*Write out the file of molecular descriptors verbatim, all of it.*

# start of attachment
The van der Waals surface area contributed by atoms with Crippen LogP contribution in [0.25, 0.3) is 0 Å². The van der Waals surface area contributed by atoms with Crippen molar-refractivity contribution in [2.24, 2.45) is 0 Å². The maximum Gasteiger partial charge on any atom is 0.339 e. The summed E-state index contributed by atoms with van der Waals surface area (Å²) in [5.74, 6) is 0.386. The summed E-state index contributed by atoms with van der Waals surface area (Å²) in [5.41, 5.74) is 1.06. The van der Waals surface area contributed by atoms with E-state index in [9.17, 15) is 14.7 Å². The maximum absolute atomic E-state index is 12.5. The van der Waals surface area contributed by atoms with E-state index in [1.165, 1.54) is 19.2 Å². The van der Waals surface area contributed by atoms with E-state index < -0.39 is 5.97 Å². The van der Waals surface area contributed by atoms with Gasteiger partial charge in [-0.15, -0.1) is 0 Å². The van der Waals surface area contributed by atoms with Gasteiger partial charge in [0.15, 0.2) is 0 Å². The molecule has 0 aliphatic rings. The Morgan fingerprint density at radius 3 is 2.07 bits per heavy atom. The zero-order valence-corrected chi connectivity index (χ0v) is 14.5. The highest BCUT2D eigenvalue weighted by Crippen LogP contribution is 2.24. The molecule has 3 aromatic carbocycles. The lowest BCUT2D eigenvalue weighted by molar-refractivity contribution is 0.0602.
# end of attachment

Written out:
The van der Waals surface area contributed by atoms with Crippen LogP contribution in [0.25, 0.3) is 0 Å². The van der Waals surface area contributed by atoms with Crippen molar-refractivity contribution in [2.24, 2.45) is 0 Å². The maximum Gasteiger partial charge on any atom is 0.339 e. The summed E-state index contributed by atoms with van der Waals surface area (Å²) in [5.74, 6) is 0.386. The summed E-state index contributed by atoms with van der Waals surface area (Å²) in [5.41, 5.74) is 1.06. The van der Waals surface area contributed by atoms with E-state index in [9.17, 15) is 14.7 Å². The maximum absolute atomic E-state index is 12.5. The van der Waals surface area contributed by atoms with E-state index in [1.165, 1.54) is 19.2 Å². The van der Waals surface area contributed by atoms with E-state index < -0.39 is 5.97 Å². The van der Waals surface area contributed by atoms with Gasteiger partial charge in [-0.15, -0.1) is 0 Å². The van der Waals surface area contributed by atoms with Gasteiger partial charge in [0.15, 0.2) is 0 Å². The molecule has 0 aliphatic rings. The Morgan fingerprint density at radius 3 is 2.07 bits per heavy atom. The zero-order valence-corrected chi connectivity index (χ0v) is 14.5. The highest BCUT2D eigenvalue weighted by Crippen LogP contribution is 2.24. The molecule has 3 aromatic carbocycles. The lowest BCUT2D eigenvalue weighted by molar-refractivity contribution is 0.0602.